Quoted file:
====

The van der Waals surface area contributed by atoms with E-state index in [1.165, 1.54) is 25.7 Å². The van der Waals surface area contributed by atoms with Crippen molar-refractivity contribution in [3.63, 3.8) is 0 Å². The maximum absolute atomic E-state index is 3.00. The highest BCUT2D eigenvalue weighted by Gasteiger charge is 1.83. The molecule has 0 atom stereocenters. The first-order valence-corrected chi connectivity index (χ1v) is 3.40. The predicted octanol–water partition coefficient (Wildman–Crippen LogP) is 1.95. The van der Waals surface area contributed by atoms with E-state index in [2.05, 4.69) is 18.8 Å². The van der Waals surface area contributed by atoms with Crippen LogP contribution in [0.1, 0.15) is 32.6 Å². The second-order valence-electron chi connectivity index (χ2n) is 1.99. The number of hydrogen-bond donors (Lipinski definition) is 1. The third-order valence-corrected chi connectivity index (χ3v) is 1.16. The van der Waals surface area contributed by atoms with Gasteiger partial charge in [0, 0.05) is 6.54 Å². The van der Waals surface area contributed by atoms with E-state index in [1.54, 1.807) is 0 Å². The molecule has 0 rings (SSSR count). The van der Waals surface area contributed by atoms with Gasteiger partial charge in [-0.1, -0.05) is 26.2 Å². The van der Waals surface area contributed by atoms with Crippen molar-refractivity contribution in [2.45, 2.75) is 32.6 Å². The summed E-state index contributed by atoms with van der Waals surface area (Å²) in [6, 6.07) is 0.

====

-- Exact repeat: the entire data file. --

The van der Waals surface area contributed by atoms with E-state index in [1.165, 1.54) is 25.7 Å². The van der Waals surface area contributed by atoms with Crippen molar-refractivity contribution in [3.63, 3.8) is 0 Å². The maximum absolute atomic E-state index is 3.00. The highest BCUT2D eigenvalue weighted by Gasteiger charge is 1.83. The molecule has 0 atom stereocenters. The first-order valence-corrected chi connectivity index (χ1v) is 3.40. The predicted octanol–water partition coefficient (Wildman–Crippen LogP) is 1.95. The van der Waals surface area contributed by atoms with E-state index in [2.05, 4.69) is 18.8 Å². The van der Waals surface area contributed by atoms with Crippen LogP contribution in [0.1, 0.15) is 32.6 Å². The second-order valence-electron chi connectivity index (χ2n) is 1.99. The number of hydrogen-bond donors (Lipinski definition) is 1. The third-order valence-corrected chi connectivity index (χ3v) is 1.16. The van der Waals surface area contributed by atoms with Gasteiger partial charge in [0, 0.05) is 6.54 Å². The van der Waals surface area contributed by atoms with E-state index in [1.54, 1.807) is 0 Å². The molecule has 0 rings (SSSR count). The van der Waals surface area contributed by atoms with Gasteiger partial charge in [-0.1, -0.05) is 26.2 Å². The van der Waals surface area contributed by atoms with Crippen molar-refractivity contribution in [2.45, 2.75) is 32.6 Å². The summed E-state index contributed by atoms with van der Waals surface area (Å²) in [6, 6.07) is 0.